Monday, May 19, 2014

Dream Meets Reality

Bellini’s La Sonnambula
Met - April 1, 2014

I have never seen Bellini’s La Sonnambula performed “straight,” that is to say, in a traditional way, but I suspect I may find it flat after having discovered this opera through Mary Zimmerman’s production when it premiered in 2009. This was my third time seeing it and I continue to like it quite a lot, especially since it fleshes out and refreshes an otherwise pretty linear and not particularly exciting or dynamic story, all while expanding on its themes.

Diana Damrau stars as the star of the show
Photo credit: Marty Sohl 
The plot is very simple: village boy and girl are about to get married. Girl happens to be a sleepwalker and ends up in the bed of another man. Boy throws a jealous fit and calls off the wedding. Girl is heartbroken because she did not do anything wrong and really, really loves boy. Once the sleepwalking misunderstanding is cleared up everybody returns to their lovey-dovey selves again and all ends well.

The dreamer on set at rehearsal
Photo credit: Marty Sohl 
Zimmerman stages Bellini’s work in the rehearsal room of an opera company preparing a La Sonnambula performance. The production notes tell us that the story, actions and characters of the village are all coincident with those of the rehearsal room. This blurred line between reality and art (that is itself double faced – “rehearsal” vs. “Met” performance) raises questions of what is art and how life is influenced by it and vice versa. Since there is no distinct difference between the two, the viewer is kept wondering if she is seeing the opera or “real life.” This riffs on other contrasting themes of the original opera, such as the different perceptions of the same reality by the “awake” and the “sleepwalker” and the tension between what you see and what you believe. In many ways, the public of Zimmerman’s production experiences the same doubts and confusion of the opera’s characters, not knowing whether to fully believe what it sees is part of the show or part of the characters’ reality.

The chorus rebels
Photo credit: Richard Perry, NYTimes
Among the several hilariously entertaining bits, I particularly liked the anarchic frenzy at the end of act one when the chorus members/villagers think Amina has been spending the night with the count. They all give up on the rehearsal and start trashing costumes and destroying scores, even trying to pull the prompter’s (and the prompter himself) out of the hole, as if to say “if this is the way things are going we don’t like it and we don’t want to be a part of it anymore! We want chaste virtuous Adina, not this double-faced trollop!”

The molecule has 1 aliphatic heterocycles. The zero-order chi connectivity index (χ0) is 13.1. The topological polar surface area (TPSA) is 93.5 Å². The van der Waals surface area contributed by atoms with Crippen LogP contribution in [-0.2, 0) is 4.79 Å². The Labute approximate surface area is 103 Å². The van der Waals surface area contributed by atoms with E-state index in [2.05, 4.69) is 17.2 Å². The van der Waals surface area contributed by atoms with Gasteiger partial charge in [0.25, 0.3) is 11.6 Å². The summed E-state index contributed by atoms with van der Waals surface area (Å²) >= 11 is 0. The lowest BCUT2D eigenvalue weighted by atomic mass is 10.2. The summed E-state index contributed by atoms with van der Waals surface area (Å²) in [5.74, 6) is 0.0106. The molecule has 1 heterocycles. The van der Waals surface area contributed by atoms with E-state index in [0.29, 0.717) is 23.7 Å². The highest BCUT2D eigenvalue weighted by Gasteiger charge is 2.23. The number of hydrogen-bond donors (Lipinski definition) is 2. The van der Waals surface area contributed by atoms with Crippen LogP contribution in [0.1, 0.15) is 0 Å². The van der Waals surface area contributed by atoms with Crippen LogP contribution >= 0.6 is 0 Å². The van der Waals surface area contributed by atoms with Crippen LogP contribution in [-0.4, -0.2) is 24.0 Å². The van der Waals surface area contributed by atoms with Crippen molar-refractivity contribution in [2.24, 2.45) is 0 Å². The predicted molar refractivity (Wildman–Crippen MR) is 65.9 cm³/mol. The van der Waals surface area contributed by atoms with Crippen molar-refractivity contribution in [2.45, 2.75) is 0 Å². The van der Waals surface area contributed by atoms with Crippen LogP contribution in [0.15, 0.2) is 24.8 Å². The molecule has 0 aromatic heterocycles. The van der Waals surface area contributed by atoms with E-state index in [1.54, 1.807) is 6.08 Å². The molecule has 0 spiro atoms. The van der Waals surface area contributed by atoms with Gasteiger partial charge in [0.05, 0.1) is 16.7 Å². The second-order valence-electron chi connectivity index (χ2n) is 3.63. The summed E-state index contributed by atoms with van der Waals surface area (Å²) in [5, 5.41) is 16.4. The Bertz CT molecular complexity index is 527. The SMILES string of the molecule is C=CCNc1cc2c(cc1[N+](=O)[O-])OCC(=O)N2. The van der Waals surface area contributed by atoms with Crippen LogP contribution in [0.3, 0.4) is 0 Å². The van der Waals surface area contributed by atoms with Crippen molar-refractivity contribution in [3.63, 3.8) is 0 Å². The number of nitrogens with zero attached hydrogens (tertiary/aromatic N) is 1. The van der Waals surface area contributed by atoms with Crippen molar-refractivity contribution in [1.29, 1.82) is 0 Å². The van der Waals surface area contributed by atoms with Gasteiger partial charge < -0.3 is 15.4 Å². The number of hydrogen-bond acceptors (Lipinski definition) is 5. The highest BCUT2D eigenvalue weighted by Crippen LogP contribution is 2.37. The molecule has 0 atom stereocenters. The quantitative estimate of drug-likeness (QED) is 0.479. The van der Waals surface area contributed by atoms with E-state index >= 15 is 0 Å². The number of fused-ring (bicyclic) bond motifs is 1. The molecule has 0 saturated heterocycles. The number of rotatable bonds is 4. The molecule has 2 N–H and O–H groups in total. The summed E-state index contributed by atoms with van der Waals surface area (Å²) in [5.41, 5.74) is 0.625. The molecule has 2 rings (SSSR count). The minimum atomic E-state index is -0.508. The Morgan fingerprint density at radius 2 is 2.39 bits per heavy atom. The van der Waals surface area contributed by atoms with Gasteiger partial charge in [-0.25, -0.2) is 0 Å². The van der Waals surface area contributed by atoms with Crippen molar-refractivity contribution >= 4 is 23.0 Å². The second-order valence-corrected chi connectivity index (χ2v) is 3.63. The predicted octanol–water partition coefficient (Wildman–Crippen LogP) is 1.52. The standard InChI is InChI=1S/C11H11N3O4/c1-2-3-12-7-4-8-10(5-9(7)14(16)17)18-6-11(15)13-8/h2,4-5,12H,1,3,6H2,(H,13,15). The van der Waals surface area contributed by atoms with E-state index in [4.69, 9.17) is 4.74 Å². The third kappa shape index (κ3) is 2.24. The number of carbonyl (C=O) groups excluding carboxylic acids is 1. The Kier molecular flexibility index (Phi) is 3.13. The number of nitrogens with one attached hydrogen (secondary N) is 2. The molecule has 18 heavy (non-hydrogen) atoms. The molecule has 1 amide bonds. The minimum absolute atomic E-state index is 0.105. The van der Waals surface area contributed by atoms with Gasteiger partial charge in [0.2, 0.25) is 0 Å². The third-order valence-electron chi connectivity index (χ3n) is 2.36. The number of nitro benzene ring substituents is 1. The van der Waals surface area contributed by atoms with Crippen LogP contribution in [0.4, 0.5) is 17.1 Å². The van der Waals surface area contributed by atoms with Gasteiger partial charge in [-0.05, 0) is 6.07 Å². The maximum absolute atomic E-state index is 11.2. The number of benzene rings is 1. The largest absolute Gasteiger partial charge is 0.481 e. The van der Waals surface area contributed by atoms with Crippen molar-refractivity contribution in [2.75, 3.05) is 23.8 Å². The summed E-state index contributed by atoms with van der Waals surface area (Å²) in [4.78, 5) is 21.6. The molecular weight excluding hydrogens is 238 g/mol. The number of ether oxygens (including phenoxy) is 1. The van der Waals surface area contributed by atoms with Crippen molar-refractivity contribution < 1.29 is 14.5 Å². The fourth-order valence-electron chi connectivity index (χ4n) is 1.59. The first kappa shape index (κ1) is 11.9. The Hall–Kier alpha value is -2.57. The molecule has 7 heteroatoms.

Diana Damrau dreams 
Photo credit: The Metropolitan Opera
Diana Damrau carried the show, being there and having fun, showcasing great acting and sense of humor – she even cartwheeled in the finale and at curtain call! Her singing was sensational, with light trills, piercing pure sound, ranging from the sweetest tone to the more cheerful energetic bel canto – just they way a coloratura soprano should be (though she can also do Verdi pretty wonderfully too).

Tenor Taylor Stayton was disappointing, even more so because the 2 prior times I saw this opera Alvino was played by Juan Diego Florez (who is perfect for this type of role). Stayton’s Alvino was shrill, lacked warmth and expressiveness and even his acting was bland – really showing that bel canto should either be done right or not at all.

Michele Pertusi and Rachelle Durkin share an intimate moment
Photo credit: The Metropolitan Opera
Baritone Michele Pertusi as Count Rodolfo was solid, with commanding acting and a warm, deep sound. Soprano Rachelle Durkin was an awkward and goofy Lisa but her slapstick acting worked with the character and all in all sang well.

La Sonnambula showcases the chorus way more than other bel canto operas and the Met chorus really shined, not only with great singing, but also having fun with Zimmerman’s production and playing a key role in emphasizing the theater within the theater side of it.

Damrau dances a joyful jig 
Photo credit: Jonathan Tichler / The Metropolitan Opera 
The finale is an uplifting celebration of all the confusion that has just transpired. Everybody ends up in costume as though they’ve finally stepped out of the rehearsal room onto the “real” Met stage to perform the show they’ve been preparing for. Except, in the very moment that all the different realities are meant to collide, the scenery breaks up and the illusion of the rehearsal room and the Met stage is laid bare. All is dream, all is reality.

Lei & Lui

Evvivan gli sposi!
Photo credit: Jonathan Tichler / The Metropolitan Opera

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